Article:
Feds Put More Botmasters, Phishers Behind Bars
The FBI today released details of several cybercrime cases against individuals accused of defrauding banks, companies and consumers of more than $20 million with the help of "botnets," large groupings of hijacked personal computers.
The computer crime crackdown is Part Two of "Operation Bot Roast," a series of investigations the FBI first detailed this summer. To date, the operation has has identified more than two million individual PCs compromised by at least 10 individuals who have since pleaded guilty, been indicted or sentenced for various bot-related computer crimes.
Click on the name of the individual below for a copy of his indictment and more details on the case:
* Ryan Brett Goldstein, 21, of Ambler, Pa., was indicted on Nov. 1 for orchestrating attacks from a botnet of 50,000 PCs against various online chat networks. Goldstein, a student at the University of Pennsylvania, is accused of working with an individual from New Zealand to carry out the attacks. The FBI said additional suspects are being sought in that case.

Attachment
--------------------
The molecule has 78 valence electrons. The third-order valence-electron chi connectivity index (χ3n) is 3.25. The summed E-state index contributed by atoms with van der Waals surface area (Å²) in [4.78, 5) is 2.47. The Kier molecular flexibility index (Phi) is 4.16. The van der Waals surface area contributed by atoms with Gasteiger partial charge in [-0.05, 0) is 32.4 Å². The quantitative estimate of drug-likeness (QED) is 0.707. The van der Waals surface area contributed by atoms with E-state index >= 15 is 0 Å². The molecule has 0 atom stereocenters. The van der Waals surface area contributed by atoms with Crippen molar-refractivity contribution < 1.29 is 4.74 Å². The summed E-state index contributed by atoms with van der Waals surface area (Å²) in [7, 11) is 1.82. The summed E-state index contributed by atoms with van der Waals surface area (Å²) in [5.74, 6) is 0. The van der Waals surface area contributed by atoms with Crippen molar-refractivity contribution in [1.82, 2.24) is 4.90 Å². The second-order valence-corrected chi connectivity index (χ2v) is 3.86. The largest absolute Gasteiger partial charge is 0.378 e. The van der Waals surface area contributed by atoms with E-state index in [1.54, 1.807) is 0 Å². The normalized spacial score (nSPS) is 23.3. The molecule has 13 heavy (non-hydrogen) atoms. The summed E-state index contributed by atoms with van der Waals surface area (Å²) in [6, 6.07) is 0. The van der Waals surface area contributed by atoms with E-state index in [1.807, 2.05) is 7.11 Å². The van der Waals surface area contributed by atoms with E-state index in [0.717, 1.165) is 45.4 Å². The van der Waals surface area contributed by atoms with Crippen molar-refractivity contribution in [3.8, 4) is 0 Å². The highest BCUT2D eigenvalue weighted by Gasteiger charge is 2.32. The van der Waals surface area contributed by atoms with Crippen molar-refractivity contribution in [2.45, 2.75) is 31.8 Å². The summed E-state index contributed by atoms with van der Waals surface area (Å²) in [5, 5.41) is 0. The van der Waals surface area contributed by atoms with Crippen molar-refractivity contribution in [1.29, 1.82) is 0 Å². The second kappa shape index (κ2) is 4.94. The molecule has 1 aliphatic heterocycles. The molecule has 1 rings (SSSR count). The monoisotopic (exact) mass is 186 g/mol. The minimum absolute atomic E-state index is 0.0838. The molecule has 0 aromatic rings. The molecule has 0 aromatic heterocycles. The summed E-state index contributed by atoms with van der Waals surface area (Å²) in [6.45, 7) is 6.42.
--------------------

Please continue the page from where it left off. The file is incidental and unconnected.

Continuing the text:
* In a case being conducted by the U.S. Secret Service, Robert Matthew Bentley of Panama City, Fla., was indicted Tuesday for allegedly installing ad-serving software on more than 100 computers owned by Newell Rubbermaid.
* Adam Sweaney, 27, of Tacoma, Wash., pled guilty on Sept. 24 to maintaining a botnet of hundreds of thousands of compromised PCs, which he then rented out to spammers and people who wanted to use the bot network to knock certain Web sites offline. Sweaney also admitted to selling access to tens of millions of hijacked Hotmail and Yahoo! Webmail accounts.
* Florida residents Alexander Dmitriyevich Paskalov, 38, and Azizbek Takhirovich Mamadjanov, 21, were sentenced to 42 months and 24 months in prison, respectively, for their roles in phishing scams targeting multiple U.S. banks. Over a four month period beginning in March 2006, the routed millions of dollars stolen from phishing victims to shell companies that they created and controlled.
Other individuals named in Part II of Operation Bot Roast include three people whose cases have already received significant media attention, including that of John Schiefer, 26, of Los Angeles, who has pleaded guilty to installing adware on a botnet of at least a quarter million hacked PCs. Security Fix featured an exclusive interview with Schiefer earlier this month.
Finally, Jason Michael Downey, 24, of Dry Ridge, Ky., who was named in the original Bot Roast operation, was sentenced to a year in prison for running a botnet of about 6,000 machines, which he used to attack others online.
November 29, 2007; 1:00 PM ET
Categories: Fraud , U.S. Government
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